6 tips for debt-free Black Friday shopping

6 tips for debt-free Black Friday shopping

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By Andrew Housser

Historically, the day after Thanksgiving has been known as Black Friday because customers make so many purchases that day that they put retailers in the black, or in a profitable state for the year. The holiday weekend is still lucrative, but some people shop on Cyber Monday (the Monday after Thanksgiving) instead, or in addition to, Black Friday.

If you will be among the approximately 90 million shoppers who plan to make big holiday purchases this weekend, read these suggestions before you open your wallet.   

1. Decide on a budget. Before you pull out your credit card, log in to your bank account. What is your holiday budget? If you do not know, now is the time to create one. With some advance planning, it is possible to limit overspending. The goal should be to avoid any debt you cannot pay off in full and on time at the end of each month. If your budget is not meeting your desires, this is an excellent year to look for a seasonal job. Retailers anticipate hiring more than 600,000 seasonal employees this year.

2. Make a list – and stick to it. Before starting out on Black Friday (or Cyber Monday), list everyone you will give to, and include in your budget. Review carefully. Remember to include gifts for teachers, coaches, managers and others. You also may give tips to a babysitter, hair stylist and other service providers. If you cannot afford everything on your list, scale back rather than go into debt.

3. Beware spending on yourself. When you encounter great deals on things you need, such as a new coat or a pair of boots for your son or daughter, it can be hard to resist spending. In fact, the National Retail Federation reports that people expected to spend almost $140 on themselves this holiday season. Make sure your budget allows you to buy these items without going into debt. If not, remember that deals are likely to come around after the holidays, when another month’s budget – and post-holiday sales – might make the purchase even more affordable.

4. Remember that “Black Friday” is now a season. Do not panic about getting all of your shopping done on Black Friday. Some Black Friday deals are not an especially good deal at all, according to a NerdWallet survey. These days, Black Friday promotions often are available online long before Black Friday. Many consumers even put off shopping until closer to the holiday when Super Saturday – the last Saturday before Christmas – offers more sales. This can help savvy shoppers who keep an eye on prices during the season. They can compare prices and make sure that a deal is actually a deal before buying.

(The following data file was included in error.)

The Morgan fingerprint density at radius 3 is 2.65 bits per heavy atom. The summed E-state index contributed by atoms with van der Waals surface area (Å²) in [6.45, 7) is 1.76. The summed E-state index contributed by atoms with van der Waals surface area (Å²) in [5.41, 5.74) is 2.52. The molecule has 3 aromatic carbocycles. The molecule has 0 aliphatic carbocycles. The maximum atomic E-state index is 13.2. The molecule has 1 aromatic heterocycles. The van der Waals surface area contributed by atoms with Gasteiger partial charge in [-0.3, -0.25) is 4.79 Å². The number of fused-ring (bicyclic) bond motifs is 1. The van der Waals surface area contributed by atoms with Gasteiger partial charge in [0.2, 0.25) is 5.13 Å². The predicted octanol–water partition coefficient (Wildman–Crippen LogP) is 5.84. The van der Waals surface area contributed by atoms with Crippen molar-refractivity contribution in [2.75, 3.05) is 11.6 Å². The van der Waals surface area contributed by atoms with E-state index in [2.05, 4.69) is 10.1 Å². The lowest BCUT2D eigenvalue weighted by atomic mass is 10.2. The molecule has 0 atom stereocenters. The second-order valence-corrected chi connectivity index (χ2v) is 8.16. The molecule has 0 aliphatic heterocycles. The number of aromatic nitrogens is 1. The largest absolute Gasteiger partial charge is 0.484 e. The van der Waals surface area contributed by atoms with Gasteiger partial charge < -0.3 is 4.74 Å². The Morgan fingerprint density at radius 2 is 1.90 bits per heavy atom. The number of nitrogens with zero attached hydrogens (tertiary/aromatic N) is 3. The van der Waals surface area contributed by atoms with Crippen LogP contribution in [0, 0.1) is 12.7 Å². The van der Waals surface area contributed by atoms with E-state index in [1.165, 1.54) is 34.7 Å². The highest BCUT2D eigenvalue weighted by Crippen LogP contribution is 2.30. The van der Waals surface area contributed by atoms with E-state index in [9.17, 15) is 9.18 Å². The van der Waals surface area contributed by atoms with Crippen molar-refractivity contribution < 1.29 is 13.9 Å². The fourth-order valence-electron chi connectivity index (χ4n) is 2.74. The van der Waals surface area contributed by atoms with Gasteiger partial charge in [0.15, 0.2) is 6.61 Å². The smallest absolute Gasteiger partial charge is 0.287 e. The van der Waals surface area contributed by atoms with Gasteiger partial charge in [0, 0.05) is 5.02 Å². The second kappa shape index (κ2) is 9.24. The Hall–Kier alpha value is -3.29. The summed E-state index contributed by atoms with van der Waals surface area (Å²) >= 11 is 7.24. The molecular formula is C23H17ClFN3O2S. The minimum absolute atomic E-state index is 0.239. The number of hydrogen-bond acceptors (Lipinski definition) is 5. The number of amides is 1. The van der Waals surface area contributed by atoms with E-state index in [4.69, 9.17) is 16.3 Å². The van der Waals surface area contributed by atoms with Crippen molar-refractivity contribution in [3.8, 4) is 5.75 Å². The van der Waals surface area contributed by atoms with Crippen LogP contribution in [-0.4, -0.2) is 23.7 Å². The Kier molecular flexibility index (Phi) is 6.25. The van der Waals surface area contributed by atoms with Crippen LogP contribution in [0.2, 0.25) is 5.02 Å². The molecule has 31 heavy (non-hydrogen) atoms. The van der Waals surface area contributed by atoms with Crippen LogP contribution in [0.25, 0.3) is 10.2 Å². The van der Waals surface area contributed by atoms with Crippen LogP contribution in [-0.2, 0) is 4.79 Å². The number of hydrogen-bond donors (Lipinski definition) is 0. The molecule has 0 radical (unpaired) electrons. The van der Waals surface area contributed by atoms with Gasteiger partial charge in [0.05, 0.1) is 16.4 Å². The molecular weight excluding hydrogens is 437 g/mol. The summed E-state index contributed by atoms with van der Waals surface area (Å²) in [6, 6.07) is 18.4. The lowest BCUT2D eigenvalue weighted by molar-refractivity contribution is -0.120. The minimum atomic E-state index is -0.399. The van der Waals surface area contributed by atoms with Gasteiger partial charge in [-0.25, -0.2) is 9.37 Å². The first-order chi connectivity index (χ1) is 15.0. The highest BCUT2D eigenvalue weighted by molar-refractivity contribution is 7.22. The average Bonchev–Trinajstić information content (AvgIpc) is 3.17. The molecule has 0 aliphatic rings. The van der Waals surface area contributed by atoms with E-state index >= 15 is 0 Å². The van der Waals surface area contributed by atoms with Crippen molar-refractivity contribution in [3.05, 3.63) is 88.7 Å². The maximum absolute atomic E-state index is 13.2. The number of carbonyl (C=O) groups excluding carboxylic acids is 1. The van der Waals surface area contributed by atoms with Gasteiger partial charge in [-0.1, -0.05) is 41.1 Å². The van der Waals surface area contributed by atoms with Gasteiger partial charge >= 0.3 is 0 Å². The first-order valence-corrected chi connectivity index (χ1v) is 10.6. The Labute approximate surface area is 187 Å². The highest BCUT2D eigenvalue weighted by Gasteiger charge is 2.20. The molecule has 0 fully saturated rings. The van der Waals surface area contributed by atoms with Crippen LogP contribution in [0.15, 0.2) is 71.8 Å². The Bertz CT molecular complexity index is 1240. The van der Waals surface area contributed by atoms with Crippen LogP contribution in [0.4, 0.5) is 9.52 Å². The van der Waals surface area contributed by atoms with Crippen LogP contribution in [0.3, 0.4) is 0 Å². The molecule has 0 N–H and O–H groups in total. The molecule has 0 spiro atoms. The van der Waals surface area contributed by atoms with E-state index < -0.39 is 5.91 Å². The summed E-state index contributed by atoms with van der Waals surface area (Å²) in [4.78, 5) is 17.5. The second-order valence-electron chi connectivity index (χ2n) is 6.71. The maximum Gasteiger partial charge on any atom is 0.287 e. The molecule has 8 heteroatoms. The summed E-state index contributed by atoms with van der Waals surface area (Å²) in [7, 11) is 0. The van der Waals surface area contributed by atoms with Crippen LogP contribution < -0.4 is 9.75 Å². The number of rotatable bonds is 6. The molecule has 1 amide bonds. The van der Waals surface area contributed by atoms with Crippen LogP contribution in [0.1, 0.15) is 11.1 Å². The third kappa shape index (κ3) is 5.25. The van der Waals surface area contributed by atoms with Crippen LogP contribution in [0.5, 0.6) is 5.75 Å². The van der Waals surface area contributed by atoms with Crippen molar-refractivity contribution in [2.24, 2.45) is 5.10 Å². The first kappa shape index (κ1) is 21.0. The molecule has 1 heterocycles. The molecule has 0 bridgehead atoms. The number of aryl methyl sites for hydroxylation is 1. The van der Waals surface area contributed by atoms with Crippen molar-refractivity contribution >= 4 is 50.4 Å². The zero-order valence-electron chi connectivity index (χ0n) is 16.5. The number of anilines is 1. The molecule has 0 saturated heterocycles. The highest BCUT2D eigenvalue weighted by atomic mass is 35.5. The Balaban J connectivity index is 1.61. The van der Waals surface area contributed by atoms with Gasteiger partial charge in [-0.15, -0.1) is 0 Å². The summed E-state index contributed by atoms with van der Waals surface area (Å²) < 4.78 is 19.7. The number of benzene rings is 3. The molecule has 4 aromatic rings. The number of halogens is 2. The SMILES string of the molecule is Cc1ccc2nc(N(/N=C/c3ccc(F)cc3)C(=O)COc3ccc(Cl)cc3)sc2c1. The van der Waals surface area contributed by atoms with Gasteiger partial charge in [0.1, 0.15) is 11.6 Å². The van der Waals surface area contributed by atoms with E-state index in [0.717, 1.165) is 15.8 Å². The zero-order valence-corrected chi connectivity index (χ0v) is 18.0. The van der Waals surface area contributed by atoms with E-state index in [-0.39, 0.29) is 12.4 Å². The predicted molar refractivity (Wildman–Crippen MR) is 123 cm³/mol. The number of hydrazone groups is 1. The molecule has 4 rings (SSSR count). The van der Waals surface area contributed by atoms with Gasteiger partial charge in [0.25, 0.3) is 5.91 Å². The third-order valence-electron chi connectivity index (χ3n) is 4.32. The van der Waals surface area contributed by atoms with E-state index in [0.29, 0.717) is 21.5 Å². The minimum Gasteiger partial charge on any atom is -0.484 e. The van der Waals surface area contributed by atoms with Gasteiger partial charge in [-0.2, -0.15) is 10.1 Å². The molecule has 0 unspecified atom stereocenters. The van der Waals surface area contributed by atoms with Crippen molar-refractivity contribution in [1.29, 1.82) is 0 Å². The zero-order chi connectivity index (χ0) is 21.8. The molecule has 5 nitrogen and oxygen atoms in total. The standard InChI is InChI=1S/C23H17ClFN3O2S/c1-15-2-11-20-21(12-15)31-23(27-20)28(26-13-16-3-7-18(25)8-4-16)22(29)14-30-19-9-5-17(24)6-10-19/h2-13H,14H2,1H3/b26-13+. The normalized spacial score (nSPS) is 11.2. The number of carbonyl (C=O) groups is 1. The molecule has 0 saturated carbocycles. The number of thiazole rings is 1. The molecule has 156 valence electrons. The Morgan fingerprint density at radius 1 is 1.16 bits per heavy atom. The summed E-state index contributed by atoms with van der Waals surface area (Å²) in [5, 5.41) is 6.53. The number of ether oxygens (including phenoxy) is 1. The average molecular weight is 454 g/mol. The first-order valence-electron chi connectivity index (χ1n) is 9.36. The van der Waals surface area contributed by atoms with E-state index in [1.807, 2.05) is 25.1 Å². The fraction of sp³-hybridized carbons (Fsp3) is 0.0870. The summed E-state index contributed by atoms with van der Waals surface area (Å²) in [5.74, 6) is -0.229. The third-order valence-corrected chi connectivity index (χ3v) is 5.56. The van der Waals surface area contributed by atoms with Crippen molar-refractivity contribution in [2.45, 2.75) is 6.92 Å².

5. Use your smartphone to save. Before you head out on Black Friday, consider apps that can save you serious money. Apps such as Target’s Cartwheel, iBotta rebates and online coupons can generate significant savings when you invest some time monitoring the deals they offer. Walmart’s Savings Catcher can help you get cash back if you buy something that is offered at a lower price elsewhere. Use discipline when shopping, though. It is easy to be tempted into buying something you will never use because an app identified a good deal. Stick strictly to your list to avoid “saving” on something you do not need or want.

6. Shop online, but use caution. Whether on Cyber Monday or any day, you often can save by shopping online. Taking time to consider before buying can help avoid impulse purchases. Many sites offer free shipping as well. Be sure to protect yourself from fraud when you shop from home, though. Avoid using debit cards online, as they can give identity thieves access to your bank account. Instead, make online cash purchases with a service such as PayPal, which lets you transfer funds directly and securely from a checking or savings account. If you do use a credit card, try to make all purchases on one dedicated card. This makes it easier to track spending so you do not overcharge. It also makes it easier to identify any fraudulent activity on your card. If you do see a suspicious transaction, contact your card issuer right away.

The holidays are an exciting time of year. They will be even more exciting if you find the right gifts at the right prices – not only because your recipients will be pleased, but also because being debt-free will deliver a happy holiday season that lasts well into the new year.

Andrew Housser is a co-founder and CEO of Bills.com, a free one-stop online portal where consumers can educate themselves about personal finance issues and compare financial products and services. He also is co-CEO of Freedom Financial Network, LLC providing comprehensive consumer credit advocacy and debt relief services. Housser holds a Master of Business Administration degree from Stanford University and Bachelor of Arts degree from Dartmouth College.
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